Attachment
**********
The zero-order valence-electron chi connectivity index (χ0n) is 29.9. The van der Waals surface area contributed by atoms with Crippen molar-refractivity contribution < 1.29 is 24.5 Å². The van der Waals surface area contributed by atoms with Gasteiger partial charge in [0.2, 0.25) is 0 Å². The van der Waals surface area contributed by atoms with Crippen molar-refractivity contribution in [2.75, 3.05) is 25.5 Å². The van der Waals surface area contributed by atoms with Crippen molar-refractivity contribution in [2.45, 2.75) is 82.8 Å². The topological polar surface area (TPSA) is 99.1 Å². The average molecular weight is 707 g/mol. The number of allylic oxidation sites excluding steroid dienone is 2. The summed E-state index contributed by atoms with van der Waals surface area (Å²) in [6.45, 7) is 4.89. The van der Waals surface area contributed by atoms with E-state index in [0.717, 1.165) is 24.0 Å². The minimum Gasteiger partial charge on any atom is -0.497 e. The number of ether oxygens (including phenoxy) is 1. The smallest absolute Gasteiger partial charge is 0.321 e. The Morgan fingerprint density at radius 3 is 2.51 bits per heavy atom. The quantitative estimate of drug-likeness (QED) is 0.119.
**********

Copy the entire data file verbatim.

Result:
The zero-order valence-electron chi connectivity index (χ0n) is 29.9. The van der Waals surface area contributed by atoms with Crippen molar-refractivity contribution < 1.29 is 24.5 Å². The van der Waals surface area contributed by atoms with Gasteiger partial charge in [0.2, 0.25) is 0 Å². The van der Waals surface area contributed by atoms with Crippen molar-refractivity contribution in [2.75, 3.05) is 25.5 Å². The van der Waals surface area contributed by atoms with Crippen molar-refractivity contribution in [2.45, 2.75) is 82.8 Å². The topological polar surface area (TPSA) is 99.1 Å². The average molecular weight is 707 g/mol. The number of allylic oxidation sites excluding steroid dienone is 2. The summed E-state index contributed by atoms with van der Waals surface area (Å²) in [6.45, 7) is 4.89. The van der Waals surface area contributed by atoms with E-state index in [0.717, 1.165) is 24.0 Å². The minimum Gasteiger partial charge on any atom is -0.497 e. The number of ether oxygens (including phenoxy) is 1. The smallest absolute Gasteiger partial charge is 0.321 e. The Morgan fingerprint density at radius 3 is 2.51 bits per heavy atom. The quantitative estimate of drug-likeness (QED) is 0.119.